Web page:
Art gets political

By CJC Fellows

Recent events in Hong Kong inspire artists at Asia’s two biggest fairs

Hong Kong took centre stage in the international art world this week, with the skyline providing the backdrop for the city’s annual outbreak of creative madness.


Subject matter tended towards the topical as pieces portraying the cityscape and recent political upheavals of the former British colony featured among the highlights of the two major art fairs and other exhibitions.

Numerous paintings and photographs by overseas artists highlighting the city’s distinctive skyline and buzzing streetscape were among the 100 galleries exhibiting at Art Central, which opened on Monday at the purpose-built marquee on the Central harbourfront.

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One was the John Martin Gallery from London, Hong Kong first timer, showing street paintings by Sheffield-born artist Andrew Gifford. Gallery owner John Martin said Gifford has painted New York and Singapore but works depicting Hong Kong were a real draw.

At La Galerie, art from the Parade series by Hong Kong artist Almond Chu took a political turn. Images such as umbrella-wielding men in sunglasses standing in front of the Tamar Park government headquarters hark back to the 79-day pro-democracy Occupy Central protests in 2014.

According to Marie-Florence Gros, director of La Galerie, the role of art is to question the status quo.

At Art Basel, which opened on Tuesday at the Convention and Exhibition Centre in Wan Chai, a monumental collage painting by Argentinian-born Thai artist Rirkrit Tiravanija dominated the booth of Neugerriemschneider, a Berlin-based gallery, one of 239 exhibiting at what is now Asia’s biggest art fair.

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The phrase “freedom cannot be simulated” was painted over the pages of Hong Kong newspaper the South China Morning Post , dated September 26 – 30, 2014, the beginning of Occupy Central, dubbed the Umbrella Movement.

While political art interested some visitors, many galleries opted for more “affordable” works by younger artists, hoping to attract a bigger pool of buyers amid the art market slowdown.

Tian Yuan, director of leading Beijing gallery White Space, showed works by artists aged 26 to 43. Tian claimed that their pieces were “relatively affordable” with the maximum price capped at 300,000 yuan.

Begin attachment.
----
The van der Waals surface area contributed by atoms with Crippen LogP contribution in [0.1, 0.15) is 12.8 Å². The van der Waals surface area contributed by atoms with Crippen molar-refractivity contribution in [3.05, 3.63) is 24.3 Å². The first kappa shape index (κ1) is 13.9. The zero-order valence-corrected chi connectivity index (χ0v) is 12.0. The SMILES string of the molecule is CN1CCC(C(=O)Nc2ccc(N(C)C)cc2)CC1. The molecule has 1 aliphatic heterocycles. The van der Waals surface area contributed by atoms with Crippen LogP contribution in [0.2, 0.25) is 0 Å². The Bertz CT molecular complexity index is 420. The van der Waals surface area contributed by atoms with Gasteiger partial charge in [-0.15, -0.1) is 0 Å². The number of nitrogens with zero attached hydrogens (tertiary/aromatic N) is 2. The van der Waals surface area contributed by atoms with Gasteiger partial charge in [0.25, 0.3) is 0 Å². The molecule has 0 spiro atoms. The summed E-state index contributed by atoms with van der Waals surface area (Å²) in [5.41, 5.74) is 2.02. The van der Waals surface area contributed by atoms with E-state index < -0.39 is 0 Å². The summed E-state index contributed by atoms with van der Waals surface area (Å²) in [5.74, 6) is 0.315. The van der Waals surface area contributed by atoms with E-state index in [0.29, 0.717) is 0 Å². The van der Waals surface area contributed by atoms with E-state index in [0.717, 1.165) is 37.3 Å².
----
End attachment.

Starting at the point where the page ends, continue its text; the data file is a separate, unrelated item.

Despite a slight drop in sales last year, Tian was optimistic about prospects for this year.

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A spokeswoman of Mujin-To Production, a gallery from Japan, admitted that even though the economic outlook was challenging, it was still worth the considerable financial investment to come to Art Basel. “We can meet a wide variety of people that we can’t meet in Tokyo,” she explained.

Jessica Rawlin, an art consultant from London was also bullish about business. She said compared to other art fairs, “Art Basel gives more room for audience to enjoy art”.

Galleries might relish art fairs, but artists felt differently. Japanese artist Yukihiro Taguchi, 36, said that he disliked them because they were a marketplace rather than being inspirational. Coming to Art Basel was not his priority.

“I am a young artist. The gallery chose to exhibit at Art Basel. I have no choice,” said the Osaka-born artist.

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Alice Mong, executive director of Asia Society Hong Kong Centre, believes art fairs and museums complement each other. While the commercial fairs connect artists with buyers, the latter offered deeper insights into art, she said.

“An art fair is good when there is no great museum,” Mong said.

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